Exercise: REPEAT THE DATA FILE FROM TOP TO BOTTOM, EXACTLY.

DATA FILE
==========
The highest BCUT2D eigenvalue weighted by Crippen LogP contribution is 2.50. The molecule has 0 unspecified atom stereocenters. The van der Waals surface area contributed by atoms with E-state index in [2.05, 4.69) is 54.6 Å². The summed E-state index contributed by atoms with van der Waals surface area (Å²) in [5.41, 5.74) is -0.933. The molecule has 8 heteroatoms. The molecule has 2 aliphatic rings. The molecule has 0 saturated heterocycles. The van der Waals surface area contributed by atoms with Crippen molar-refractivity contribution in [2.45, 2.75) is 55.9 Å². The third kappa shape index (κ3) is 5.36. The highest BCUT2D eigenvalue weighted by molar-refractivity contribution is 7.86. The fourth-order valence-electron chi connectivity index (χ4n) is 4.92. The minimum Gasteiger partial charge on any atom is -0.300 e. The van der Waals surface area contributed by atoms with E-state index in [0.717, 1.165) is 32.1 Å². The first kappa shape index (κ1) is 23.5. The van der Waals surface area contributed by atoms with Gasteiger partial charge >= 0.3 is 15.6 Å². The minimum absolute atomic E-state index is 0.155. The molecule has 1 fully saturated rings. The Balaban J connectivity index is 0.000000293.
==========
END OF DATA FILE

The highest BCUT2D eigenvalue weighted by Crippen LogP contribution is 2.50. The molecule has 0 unspecified atom stereocenters. The van der Waals surface area contributed by atoms with E-state index in [2.05, 4.69) is 54.6 Å². The summed E-state index contributed by atoms with van der Waals surface area (Å²) in [5.41, 5.74) is -0.933. The molecule has 8 heteroatoms. The molecule has 2 aliphatic rings. The molecule has 0 saturated heterocycles. The van der Waals surface area contributed by atoms with Crippen molar-refractivity contribution in [2.45, 2.75) is 55.9 Å². The third kappa shape index (κ3) is 5.36. The highest BCUT2D eigenvalue weighted by molar-refractivity contribution is 7.86. The fourth-order valence-electron chi connectivity index (χ4n) is 4.92. The minimum Gasteiger partial charge on any atom is -0.300 e. The van der Waals surface area contributed by atoms with E-state index in [0.717, 1.165) is 32.1 Å². The first kappa shape index (κ1) is 23.5. The van der Waals surface area contributed by atoms with Gasteiger partial charge >= 0.3 is 15.6 Å². The minimum absolute atomic E-state index is 0.155. The molecule has 1 fully saturated rings. The Balaban J connectivity index is 0.000000293.